Safety Similar With Radial vs Ulnar Approach in Cardiac Cath

Patrice Wendling

February 16, 2018

A new meta-analysis supports using the ulnar artery as an alternative to the radial artery during coronary catheterization but also highlights the steep learning curve associated with this approach.

There was no significant difference in the risk for major adverse cardiovascular events — a composite of MI, stroke, urgent target-vessel revascularization, and mortality — among patients treated with a transulnar or transradial approach during PCI or diagnostic procedures (odds ratio [OR], 0.90; 95% CI, 0.66–1.23).

Arterial access time, fluoroscopy time, and contrast load were also similar between groups.

Access-site failure, however, was more than twice as likely with the transulnar approach (OR, 2.63; 95% CI, 2.07–3.34), according to the meta-analysis of six trials, published online February 1 in Catheter and Cardiovascular Interventions.

The finding is not surprising at all, senior author, Astin Lee, MD, from Wollongong Hospital, Australia, told theheart.org | Medscape Cardiology.

"Even when personally in my hands, the access-site failure is about twice as high as the radial artery cannulation," he said. "I suspect it is the deeper location of the artery, it is more difficult to palpate, and also the fact that the nerve lies next to the artery [means] you have to be cautious entering the nerve."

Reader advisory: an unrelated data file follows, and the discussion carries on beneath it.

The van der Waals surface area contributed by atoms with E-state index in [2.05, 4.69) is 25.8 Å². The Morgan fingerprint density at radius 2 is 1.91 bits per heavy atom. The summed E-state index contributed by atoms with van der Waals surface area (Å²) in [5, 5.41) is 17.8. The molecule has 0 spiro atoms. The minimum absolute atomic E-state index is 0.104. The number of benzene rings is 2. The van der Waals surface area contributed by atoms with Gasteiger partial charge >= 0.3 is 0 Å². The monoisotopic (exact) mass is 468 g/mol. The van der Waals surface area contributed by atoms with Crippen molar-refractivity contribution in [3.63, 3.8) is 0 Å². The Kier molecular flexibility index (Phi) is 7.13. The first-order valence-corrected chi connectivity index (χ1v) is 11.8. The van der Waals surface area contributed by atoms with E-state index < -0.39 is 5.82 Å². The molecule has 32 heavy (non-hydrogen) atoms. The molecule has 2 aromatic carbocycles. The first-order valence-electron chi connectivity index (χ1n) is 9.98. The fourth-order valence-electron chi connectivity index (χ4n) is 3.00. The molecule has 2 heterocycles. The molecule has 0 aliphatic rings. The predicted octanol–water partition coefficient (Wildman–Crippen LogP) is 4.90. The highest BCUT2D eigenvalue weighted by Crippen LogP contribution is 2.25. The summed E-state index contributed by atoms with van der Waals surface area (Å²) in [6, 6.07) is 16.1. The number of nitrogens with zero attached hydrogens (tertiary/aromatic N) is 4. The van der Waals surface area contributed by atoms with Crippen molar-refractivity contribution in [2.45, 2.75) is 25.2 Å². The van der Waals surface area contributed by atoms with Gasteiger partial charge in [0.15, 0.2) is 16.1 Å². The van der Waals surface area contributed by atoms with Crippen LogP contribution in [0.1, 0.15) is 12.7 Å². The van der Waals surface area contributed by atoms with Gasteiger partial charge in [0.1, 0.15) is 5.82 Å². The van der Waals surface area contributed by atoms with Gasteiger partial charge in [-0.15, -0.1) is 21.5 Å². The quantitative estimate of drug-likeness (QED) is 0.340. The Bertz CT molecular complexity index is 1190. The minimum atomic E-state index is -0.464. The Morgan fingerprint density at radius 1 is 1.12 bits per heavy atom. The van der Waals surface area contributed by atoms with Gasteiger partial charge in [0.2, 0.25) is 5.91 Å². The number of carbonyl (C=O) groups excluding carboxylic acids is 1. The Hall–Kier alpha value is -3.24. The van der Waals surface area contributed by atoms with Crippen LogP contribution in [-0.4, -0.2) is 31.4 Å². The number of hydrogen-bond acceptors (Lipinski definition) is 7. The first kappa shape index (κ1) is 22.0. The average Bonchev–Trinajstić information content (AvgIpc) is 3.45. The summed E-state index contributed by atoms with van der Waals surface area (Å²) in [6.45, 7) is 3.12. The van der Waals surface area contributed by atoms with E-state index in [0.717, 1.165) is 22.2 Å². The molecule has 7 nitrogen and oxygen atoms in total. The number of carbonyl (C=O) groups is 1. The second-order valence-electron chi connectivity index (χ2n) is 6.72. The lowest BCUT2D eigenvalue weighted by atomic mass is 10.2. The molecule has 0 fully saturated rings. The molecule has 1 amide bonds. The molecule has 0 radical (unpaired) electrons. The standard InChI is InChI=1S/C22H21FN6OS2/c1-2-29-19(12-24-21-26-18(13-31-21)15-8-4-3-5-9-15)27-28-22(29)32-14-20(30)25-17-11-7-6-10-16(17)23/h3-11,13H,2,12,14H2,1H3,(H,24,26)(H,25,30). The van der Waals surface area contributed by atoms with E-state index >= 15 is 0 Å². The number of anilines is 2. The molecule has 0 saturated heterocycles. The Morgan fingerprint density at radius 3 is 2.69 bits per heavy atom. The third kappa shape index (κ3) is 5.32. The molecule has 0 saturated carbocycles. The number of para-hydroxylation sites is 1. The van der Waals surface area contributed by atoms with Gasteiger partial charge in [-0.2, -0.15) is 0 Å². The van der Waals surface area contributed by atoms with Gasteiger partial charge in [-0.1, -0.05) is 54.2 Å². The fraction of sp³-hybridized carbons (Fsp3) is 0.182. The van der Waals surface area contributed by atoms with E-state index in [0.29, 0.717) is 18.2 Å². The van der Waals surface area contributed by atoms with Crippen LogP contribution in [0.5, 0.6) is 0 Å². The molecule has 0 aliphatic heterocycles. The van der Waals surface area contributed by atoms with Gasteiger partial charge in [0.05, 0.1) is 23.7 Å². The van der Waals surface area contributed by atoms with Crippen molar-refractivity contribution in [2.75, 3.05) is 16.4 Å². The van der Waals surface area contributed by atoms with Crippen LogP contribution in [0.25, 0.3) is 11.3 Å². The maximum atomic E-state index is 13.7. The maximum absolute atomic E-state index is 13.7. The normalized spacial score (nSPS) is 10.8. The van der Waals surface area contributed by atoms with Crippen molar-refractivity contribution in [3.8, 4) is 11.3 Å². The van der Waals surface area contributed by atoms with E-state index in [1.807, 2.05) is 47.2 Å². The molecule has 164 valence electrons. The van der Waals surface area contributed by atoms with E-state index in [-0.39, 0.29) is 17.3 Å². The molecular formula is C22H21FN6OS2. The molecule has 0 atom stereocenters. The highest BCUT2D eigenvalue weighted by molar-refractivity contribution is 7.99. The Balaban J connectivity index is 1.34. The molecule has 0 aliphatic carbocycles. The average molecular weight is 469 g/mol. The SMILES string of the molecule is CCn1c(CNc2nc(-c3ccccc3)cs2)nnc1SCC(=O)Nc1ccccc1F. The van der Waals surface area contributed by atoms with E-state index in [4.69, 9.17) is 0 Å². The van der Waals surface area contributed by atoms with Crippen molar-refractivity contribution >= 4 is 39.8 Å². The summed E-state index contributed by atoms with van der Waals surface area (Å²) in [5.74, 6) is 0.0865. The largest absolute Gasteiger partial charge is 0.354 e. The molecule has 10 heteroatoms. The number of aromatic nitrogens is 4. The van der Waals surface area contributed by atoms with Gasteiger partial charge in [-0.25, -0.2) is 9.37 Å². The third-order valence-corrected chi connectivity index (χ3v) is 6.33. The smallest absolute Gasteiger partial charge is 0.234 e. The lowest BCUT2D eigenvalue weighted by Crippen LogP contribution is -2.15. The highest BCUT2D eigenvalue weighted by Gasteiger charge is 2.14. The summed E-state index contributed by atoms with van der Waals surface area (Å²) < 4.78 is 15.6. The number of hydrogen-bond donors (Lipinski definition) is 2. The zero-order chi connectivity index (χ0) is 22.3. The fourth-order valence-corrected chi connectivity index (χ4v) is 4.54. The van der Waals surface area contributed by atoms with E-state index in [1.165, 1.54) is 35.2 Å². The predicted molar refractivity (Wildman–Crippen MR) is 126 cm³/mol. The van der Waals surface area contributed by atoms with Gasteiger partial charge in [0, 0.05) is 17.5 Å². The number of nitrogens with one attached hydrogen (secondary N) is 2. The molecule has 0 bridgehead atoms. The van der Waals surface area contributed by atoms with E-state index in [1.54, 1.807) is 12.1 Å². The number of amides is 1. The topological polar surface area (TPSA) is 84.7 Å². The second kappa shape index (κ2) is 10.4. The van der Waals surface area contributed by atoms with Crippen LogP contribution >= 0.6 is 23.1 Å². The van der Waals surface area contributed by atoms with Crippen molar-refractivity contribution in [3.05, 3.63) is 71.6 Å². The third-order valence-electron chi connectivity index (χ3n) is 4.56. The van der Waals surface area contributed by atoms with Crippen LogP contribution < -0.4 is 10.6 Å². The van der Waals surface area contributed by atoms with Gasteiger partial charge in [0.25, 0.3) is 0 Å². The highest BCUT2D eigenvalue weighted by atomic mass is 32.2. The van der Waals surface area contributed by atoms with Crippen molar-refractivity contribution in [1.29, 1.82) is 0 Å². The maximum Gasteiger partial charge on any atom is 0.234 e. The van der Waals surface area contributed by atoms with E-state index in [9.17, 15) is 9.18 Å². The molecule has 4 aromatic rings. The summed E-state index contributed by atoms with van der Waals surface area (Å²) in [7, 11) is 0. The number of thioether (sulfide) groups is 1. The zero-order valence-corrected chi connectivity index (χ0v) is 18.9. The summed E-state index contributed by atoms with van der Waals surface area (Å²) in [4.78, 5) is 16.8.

For these reasons, as well as randomized data showing a higher risk for hematoma formation with transulnar access, "It's not a very common approach to use a priori," commented Sunil Rao, MD, a radial-access proponent at Duke University Medical Center in Durham, North Carolina, who was not involved in the study.

"I think many of us are using it if the radial artery is not palpable," he said. "It's an issue really of which artery is dominant. In many patients who have a diminutive radial artery, the ulnar artery is dominant, it's very large, and it's easier just to access that artery. But it's usually in those particular situations or if radial access has failed then either we go to the other side, the contralateral radial, or we use the ipsilateral ulnar approach."

Rao said he uses an arm approach in about 96% of cases and less than 10% of those are transulnar.

There's no way to know how often it's used nationally, however, because transulnar access is not captured in registries, he noted. The National Cardiovascular Data Registry/CathPCI Registry includes the radial, brachial, and femoral access sites, but it captures the most successful access site, so it's not known about laterality or crossovers in the current data sets.

In the meta-analysis, there was a nonsignificant trend toward increased crossover to another access route with the transulnar approach (OR, 2.14; 95% CI, 0.89–5.15).

The finding did not change in a sensitivity analysis that removed one study, in which the interventionalists' experience with transulnar access was limited at just 20 to 50 coronary procedures per year. That trial, AURA of ARTEMIS, was stopped early because of the inferiority of the transulnar approach.